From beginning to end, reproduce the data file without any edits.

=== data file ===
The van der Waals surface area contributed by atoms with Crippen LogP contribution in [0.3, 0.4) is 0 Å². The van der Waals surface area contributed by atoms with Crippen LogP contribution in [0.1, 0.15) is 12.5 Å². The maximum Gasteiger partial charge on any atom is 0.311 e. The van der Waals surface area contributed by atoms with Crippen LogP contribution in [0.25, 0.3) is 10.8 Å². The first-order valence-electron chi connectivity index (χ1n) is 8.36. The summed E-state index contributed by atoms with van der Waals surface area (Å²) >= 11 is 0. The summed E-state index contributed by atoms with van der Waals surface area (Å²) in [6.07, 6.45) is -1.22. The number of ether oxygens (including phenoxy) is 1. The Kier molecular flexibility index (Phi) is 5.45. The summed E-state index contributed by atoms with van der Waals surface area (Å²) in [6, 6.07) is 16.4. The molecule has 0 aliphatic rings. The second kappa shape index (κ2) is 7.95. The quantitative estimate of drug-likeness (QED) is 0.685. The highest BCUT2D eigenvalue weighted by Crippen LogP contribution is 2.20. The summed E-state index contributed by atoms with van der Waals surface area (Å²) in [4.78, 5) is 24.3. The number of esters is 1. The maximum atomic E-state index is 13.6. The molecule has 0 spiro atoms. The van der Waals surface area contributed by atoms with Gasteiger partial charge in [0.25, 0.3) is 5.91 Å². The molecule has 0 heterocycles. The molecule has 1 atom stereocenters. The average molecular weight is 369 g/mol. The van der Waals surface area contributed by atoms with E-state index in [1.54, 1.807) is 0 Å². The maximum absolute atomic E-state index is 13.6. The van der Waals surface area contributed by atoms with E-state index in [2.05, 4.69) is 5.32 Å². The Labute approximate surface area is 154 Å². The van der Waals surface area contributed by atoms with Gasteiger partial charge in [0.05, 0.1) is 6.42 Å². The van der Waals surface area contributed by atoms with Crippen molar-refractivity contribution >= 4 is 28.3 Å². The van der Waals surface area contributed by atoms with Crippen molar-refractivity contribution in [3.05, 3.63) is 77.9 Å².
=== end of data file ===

The van der Waals surface area contributed by atoms with Crippen LogP contribution in [0.3, 0.4) is 0 Å². The van der Waals surface area contributed by atoms with Crippen LogP contribution in [0.1, 0.15) is 12.5 Å². The maximum Gasteiger partial charge on any atom is 0.311 e. The van der Waals surface area contributed by atoms with Crippen LogP contribution in [0.25, 0.3) is 10.8 Å². The first-order valence-electron chi connectivity index (χ1n) is 8.36. The summed E-state index contributed by atoms with van der Waals surface area (Å²) >= 11 is 0. The summed E-state index contributed by atoms with van der Waals surface area (Å²) in [6.07, 6.45) is -1.22. The number of ether oxygens (including phenoxy) is 1. The Kier molecular flexibility index (Phi) is 5.45. The summed E-state index contributed by atoms with van der Waals surface area (Å²) in [6, 6.07) is 16.4. The molecule has 0 aliphatic rings. The second kappa shape index (κ2) is 7.95. The quantitative estimate of drug-likeness (QED) is 0.685. The highest BCUT2D eigenvalue weighted by Crippen LogP contribution is 2.20. The summed E-state index contributed by atoms with van der Waals surface area (Å²) in [4.78, 5) is 24.3. The number of esters is 1. The maximum atomic E-state index is 13.6. The molecule has 0 spiro atoms. The van der Waals surface area contributed by atoms with Gasteiger partial charge in [0.25, 0.3) is 5.91 Å². The molecule has 0 heterocycles. The molecule has 1 atom stereocenters. The average molecular weight is 369 g/mol. The van der Waals surface area contributed by atoms with E-state index in [1.54, 1.807) is 0 Å². The maximum absolute atomic E-state index is 13.6. The van der Waals surface area contributed by atoms with E-state index in [2.05, 4.69) is 5.32 Å². The Labute approximate surface area is 154 Å². The van der Waals surface area contributed by atoms with Gasteiger partial charge in [0.05, 0.1) is 6.42 Å². The van der Waals surface area contributed by atoms with Crippen molar-refractivity contribution >= 4 is 28.3 Å². The van der Waals surface area contributed by atoms with Crippen molar-refractivity contribution in [3.05, 3.63) is 77.9 Å².